Divorce or Ditch Your Racist Partner

by Elizabeth Broadbent
Originally Published: 
Divorce or Ditch Your Racist Partner
Karen Moskowitz/Getty

I know what you’re going to say about your racist partner. But. But they’re a great parent! But they help with housework! But they get along with my parents, and they provide for the family! And other than being racist, they’re kind! No really, they’re kind! They give to animal charities, and they go to church, and they help with orphans, and they’re always out there raising money for [insert cause here]. Small dogs like them and so do children.

But they’re racist. Fundamentally, your partner sees people of color as inferior to white people. If you can look at them and realize that, well, it’s time to ditch your racist partner.

My dear friend was seeing a guy he’d been eyeing forever recently. Super-sweet dude, fan-yourself-in-the-face hottie, and allegedly (very) good in bed. My friend was said there was only one problem. “Um, he’s racist.”

Time to break out the Tina Fey quote. “That’s a dealbreaker.”


“Get rid of him. You can’t be that close with a fucking racist, dude. You’re gay. You know what it’s like to be marginalized. Ditch his ass.”

Your Racist Partner Isn’t ‘A Little Bit’ Racist

The Broadway musical Avenue Q has a whole song that claims, “Everyone’s a little bit racist sometimes/ Doesn’t mean we go around committing hate crimes.”

Hashtag that #truth.

You can realize that society is fundamentally unequal, and that everyone shares the blame in that. And that the first step toward erasing that is knowing that “everyone makes judgments based on race,” like Avenue Q says. Yes, we’re all a little bit racist — and recognizing that sucks. But once we recognize it, we can take the steps and do the hard word of changing it.

Your racist partner can’t get that far. They’re either mired in “ALL LIVES MATTER!” bullshit, “THIN BLUE LINE!” bullshit, “I’m colorblind!” bullshit, or they’re so racist that they actually proudly admit to racism and do things like display the rebel flag, in which case, baby doll (of any gender identity), what on earth were you thinking in the first place?

In any case, your racist partner is unwilling to do the hard, scary work of admitting their own complicity in a broken system that places white supremacy and white privilege at its center. Once they admit that, they’re then unwilling to work hard to recognize the ways they benefit from it. They’re unwilling to reach across the color line. They’re unwilling to soul-search, to work hard, to try to understand the lived experiences of people of color.

Ditch your racist partner. A “partner” is by definition someone who helps. Dragging yourself out of the depths of white privilege is a journey. You need helpers. You don’t need people pulling you back down.

Think of the Children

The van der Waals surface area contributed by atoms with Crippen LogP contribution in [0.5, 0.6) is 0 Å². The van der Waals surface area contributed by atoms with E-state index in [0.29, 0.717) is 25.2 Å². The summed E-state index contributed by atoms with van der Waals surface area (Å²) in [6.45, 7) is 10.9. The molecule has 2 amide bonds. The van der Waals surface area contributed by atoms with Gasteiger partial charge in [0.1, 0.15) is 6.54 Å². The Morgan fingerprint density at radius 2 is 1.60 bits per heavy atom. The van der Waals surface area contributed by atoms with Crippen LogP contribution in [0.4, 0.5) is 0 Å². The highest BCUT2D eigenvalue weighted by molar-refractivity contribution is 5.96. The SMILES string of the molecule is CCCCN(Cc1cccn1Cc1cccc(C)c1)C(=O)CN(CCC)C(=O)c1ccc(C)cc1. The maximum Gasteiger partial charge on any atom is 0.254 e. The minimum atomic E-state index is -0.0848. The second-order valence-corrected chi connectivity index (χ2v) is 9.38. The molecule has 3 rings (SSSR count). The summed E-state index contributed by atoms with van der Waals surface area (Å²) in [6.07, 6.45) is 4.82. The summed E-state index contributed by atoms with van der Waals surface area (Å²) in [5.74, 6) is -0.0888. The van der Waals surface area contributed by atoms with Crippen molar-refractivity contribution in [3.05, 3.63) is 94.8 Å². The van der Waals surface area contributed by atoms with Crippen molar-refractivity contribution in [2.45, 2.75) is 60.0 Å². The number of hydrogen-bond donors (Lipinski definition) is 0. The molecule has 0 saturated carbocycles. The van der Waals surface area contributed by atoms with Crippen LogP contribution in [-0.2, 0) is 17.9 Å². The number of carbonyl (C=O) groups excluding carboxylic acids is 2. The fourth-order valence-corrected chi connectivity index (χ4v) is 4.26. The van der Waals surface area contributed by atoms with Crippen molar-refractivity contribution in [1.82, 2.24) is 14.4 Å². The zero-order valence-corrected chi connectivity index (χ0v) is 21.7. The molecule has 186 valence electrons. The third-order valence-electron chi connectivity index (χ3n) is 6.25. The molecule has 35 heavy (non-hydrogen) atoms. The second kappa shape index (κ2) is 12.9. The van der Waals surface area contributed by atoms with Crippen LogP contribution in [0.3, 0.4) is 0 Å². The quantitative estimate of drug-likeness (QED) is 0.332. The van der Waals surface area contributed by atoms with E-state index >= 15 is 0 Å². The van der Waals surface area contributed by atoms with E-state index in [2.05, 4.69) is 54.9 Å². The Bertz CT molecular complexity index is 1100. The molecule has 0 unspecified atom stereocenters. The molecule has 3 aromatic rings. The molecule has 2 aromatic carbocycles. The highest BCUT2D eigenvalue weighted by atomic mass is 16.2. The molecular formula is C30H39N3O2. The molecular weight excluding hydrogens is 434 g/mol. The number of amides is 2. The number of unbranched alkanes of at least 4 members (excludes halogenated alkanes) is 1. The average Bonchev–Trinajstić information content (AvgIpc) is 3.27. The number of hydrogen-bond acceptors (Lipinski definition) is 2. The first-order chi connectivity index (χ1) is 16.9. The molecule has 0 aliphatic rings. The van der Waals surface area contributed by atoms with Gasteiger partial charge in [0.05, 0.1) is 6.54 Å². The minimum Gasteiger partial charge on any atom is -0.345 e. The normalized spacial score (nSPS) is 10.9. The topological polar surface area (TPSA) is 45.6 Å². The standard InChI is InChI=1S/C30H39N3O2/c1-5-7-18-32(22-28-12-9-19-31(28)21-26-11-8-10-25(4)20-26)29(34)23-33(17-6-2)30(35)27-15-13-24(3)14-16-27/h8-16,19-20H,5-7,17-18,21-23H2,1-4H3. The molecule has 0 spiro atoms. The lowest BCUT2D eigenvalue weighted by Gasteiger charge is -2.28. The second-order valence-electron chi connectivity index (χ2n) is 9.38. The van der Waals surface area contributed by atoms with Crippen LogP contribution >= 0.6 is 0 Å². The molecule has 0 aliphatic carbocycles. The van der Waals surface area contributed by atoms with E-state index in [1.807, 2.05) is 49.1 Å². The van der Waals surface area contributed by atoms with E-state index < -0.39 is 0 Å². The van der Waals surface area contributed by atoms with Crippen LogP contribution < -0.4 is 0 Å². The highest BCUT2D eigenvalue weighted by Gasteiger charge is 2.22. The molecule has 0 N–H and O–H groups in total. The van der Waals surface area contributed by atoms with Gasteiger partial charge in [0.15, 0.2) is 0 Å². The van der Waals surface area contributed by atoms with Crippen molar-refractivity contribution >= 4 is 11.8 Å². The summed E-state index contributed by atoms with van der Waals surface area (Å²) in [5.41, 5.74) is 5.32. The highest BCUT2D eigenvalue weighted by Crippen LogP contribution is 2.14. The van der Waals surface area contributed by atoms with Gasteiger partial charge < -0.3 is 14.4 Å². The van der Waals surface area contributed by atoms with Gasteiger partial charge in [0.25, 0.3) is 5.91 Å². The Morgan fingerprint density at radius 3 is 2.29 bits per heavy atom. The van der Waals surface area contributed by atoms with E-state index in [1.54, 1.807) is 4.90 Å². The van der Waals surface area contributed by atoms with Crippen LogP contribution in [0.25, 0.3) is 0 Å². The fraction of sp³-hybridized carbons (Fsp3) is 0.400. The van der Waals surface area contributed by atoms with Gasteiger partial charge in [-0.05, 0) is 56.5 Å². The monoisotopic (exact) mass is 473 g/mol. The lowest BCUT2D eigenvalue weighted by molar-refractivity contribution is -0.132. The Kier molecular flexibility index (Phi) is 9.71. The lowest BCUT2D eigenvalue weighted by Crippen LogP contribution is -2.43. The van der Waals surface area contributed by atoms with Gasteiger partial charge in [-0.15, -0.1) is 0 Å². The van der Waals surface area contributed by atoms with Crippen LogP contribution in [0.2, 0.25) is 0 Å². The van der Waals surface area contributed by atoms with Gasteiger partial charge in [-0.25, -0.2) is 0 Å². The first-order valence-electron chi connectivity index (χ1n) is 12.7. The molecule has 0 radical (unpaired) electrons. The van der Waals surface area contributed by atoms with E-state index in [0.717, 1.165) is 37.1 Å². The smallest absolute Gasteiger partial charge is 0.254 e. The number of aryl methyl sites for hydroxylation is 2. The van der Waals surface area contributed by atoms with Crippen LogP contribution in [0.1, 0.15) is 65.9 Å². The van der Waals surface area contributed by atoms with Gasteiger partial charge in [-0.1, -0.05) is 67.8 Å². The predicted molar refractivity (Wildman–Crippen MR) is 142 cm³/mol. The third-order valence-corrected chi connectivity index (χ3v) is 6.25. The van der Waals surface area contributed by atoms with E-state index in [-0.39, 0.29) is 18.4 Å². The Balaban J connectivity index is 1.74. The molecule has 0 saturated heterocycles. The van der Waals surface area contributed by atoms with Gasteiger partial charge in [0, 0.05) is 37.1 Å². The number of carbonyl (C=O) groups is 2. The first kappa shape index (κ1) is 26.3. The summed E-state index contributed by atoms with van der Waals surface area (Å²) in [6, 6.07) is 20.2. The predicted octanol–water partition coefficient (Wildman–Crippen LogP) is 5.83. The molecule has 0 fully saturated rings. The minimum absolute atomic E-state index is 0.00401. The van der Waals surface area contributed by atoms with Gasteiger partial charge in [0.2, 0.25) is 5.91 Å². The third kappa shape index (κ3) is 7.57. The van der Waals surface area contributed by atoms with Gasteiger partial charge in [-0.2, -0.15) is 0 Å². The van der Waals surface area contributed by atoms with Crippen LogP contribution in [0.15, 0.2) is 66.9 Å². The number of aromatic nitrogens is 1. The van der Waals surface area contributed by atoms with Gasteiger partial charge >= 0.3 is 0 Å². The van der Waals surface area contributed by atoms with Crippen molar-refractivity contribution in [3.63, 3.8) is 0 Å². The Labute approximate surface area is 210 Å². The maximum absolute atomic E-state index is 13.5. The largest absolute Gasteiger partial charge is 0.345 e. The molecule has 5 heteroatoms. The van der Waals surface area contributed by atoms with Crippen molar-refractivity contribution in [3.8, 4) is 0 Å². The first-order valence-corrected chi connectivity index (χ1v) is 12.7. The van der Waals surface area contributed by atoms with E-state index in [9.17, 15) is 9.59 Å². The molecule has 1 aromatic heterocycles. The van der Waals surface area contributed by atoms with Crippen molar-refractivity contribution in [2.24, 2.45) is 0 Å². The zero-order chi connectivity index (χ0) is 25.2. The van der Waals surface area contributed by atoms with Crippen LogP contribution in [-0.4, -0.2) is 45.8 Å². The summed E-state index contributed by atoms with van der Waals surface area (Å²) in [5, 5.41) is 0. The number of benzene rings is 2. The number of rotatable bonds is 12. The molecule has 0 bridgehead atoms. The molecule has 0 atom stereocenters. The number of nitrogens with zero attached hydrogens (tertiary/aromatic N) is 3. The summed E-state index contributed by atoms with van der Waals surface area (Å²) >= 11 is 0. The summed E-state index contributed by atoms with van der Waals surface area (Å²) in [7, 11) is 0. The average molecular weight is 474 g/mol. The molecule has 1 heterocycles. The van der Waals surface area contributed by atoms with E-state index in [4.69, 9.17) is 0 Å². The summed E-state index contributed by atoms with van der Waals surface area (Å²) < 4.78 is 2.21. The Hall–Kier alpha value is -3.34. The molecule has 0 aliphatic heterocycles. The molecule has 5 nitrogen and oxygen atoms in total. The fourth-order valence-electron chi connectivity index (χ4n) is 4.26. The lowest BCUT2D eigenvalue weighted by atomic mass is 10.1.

No, seriously: think of the children.

You can’t grow up believing that you need to do the hard work of racial justice when one of your parents is spewing racist nonsense. One parent might say that we’re all a little racist, and we need to work hard to understand how so we can fight the system of white privilege. The other parent might say white privilege is bullshit, and anything that gives people of color more civil rights takes away, somehow, from white people. Who do the kids listen to? It’s a coin toss.

You want your kids’ attitudes on racial justice dependent on which partner yells the loudest, complains the most, fights the hardest, snarks behind the other’s back, or gets other relatives to back them up?

If you have kids, you need to ditch your racist partner yesterday.

I grew up in a family where Martin Luther King, Jr. Day was reviled, where my public school’s progressive attempts at diversity were ridiculed, where black names were made fun of, where yes, the n-word was used. It wasn’t my mother. It was my father, and one or two other relatives. My mother was much more progressive. But I didn’t grow up progressive. I grew up racist, and it took until college to even begin the hard work of unpacking all that. I’m still doing it to this day, and always will be. The legacy of that childhood drags behind me and always will.

For your kids’ sake, get rid of your racist partner. They don’t need that in their lives. You can’t teach them about diversity and white privilege if someone’s whispering that affirmative action “stole” their chance at an Ivy League college.

Does Your Racist Partner KNOW They’re Racist?

Of course, all of this can be qualified. Does your racist partner know they’re racist? Some people who claim that “All Lives Matter” actually don’t understand that this is racist. And when someone explains it to them, patiently, kindly, they do. Some people genuinely don’t understand white privilege because it scares them. A lot of frank discussion about it: what it means, what admitting that it exists could mean, how it makes them feel, why it makes them angry — could go a long way.

Does your racist partner have black friends? Other friends that are people of color? Can you use them as examples: “Would you think it was fair if this happened to so-and-so?”

If your racist partner is really that awesome, that wonderful, and that perfect, if you’re really willing to defend them and stay with them, okay. Fine. It’s your job to reform them. It’s your job to change their mind. It’s your job to educate them. If they’re really that awesome, they’ll be receptive.

And if they aren’t, tell your racist partner not to let the door hit them in the ass on the way out.

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